Did you ever play with the Fisher Price Little People when you were a kid? Or Lego village sets? Did you ever notice how every store was simply named for its purpose, and there was zero competition? For example, the market was called “Market,” the barber shop was called “Barber Shop,” and the pet store was called “Pet Store”? Apparently, Roosevelt Island is modeled after this revolutionary idea!
Though Roosevelt Island certainly has its share of interesting sights, its Main Street has to be one of the most depressing places in New York City. Lined with ugly, box-shaped brown buildings that block out the sun, it seems to exist in perpetual darkness.
Main Street is the commercial district for the island, and consists of about ten or fifteen shops, all of which seem to be named like the Fisher Price Main Street. Want your nails done? Go to “Nail Salon” at #570!
Looking to brighten your girlfriend’s day? Perhaps a trip to the “Flower Shop” is in order!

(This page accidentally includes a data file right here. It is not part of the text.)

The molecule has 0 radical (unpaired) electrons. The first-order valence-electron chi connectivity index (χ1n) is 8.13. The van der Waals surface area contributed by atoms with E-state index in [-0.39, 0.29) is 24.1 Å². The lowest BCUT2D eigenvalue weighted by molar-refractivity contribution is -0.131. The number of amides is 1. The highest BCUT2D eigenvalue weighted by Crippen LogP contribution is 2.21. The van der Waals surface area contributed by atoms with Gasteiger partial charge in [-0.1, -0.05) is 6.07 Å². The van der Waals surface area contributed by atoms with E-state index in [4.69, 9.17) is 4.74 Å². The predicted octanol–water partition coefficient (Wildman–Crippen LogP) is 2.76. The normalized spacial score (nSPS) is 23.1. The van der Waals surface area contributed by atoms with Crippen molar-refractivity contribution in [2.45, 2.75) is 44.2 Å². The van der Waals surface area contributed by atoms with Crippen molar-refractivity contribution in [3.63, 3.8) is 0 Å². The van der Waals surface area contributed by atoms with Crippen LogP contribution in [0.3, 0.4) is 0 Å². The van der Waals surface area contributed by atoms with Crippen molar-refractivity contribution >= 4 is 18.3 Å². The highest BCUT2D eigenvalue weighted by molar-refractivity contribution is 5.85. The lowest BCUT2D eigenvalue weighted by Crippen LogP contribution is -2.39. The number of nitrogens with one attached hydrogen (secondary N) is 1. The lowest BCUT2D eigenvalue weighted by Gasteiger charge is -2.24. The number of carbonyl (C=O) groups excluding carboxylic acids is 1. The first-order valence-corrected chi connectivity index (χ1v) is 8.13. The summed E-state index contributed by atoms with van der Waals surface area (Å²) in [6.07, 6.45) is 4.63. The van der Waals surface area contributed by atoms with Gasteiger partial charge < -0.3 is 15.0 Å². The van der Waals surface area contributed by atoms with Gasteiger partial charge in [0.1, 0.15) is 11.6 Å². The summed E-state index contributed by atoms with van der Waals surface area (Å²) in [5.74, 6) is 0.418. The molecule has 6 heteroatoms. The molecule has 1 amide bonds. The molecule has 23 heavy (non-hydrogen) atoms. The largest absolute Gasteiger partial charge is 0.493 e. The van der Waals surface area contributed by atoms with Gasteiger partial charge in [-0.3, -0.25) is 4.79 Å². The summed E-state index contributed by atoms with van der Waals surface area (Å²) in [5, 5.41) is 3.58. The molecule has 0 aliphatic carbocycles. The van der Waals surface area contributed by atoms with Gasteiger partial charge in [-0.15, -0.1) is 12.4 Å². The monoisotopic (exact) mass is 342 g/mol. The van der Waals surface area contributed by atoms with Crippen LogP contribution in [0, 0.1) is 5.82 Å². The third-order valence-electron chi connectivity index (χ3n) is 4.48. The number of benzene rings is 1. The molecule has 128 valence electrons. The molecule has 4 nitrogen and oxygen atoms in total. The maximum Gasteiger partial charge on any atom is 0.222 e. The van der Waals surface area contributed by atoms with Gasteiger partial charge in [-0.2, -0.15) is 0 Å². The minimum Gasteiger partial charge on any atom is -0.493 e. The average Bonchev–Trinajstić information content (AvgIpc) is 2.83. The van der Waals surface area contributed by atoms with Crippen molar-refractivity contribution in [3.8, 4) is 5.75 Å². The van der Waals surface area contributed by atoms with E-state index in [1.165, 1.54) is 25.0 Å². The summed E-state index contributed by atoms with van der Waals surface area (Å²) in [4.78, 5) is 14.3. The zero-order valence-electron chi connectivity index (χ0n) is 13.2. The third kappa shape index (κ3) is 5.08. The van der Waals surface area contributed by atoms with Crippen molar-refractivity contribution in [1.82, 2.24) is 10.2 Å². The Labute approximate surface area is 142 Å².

Of course, it’s nice to get a discount once in a while, and for that you need go no farther than “The Thrift Store.”
Need a new hammer? Looking to rent that silly mall cop movie that recently came out? You’re in luck – on Roosevelt Island, you can do both at the same establishment.
Sure, most churches are named after a particular saint or martyr…but not on Roosevelt Island!
Finally, when you need to send your children to school…well, you get the idea.
The most creatively named place is the “Cards ‘n’ Gifts” shop across the street, the quirky yet satisfying reduction of the word “and” to a single letter suggesting a level of creativity far superior to that of their neighbors:
And lest you think these are ancient holdovers from a bygone era, I happened upon an island sign putter-upper hanging a brand new “Senior Citizens Center” sign.
I’m being a bit facetious – some of these stores sort of have actual names hidden in the shadows of Main Street’s alleyways. But I get the sense that, with such little space available, perhaps the island designated each storefront for a particular purpose, and regardless of the current tenant, say, #570 will always be “Nail Salon.” Ha, I always liked the idea of the perfect archetypal Lego Main Street, but now I’m not so sure…
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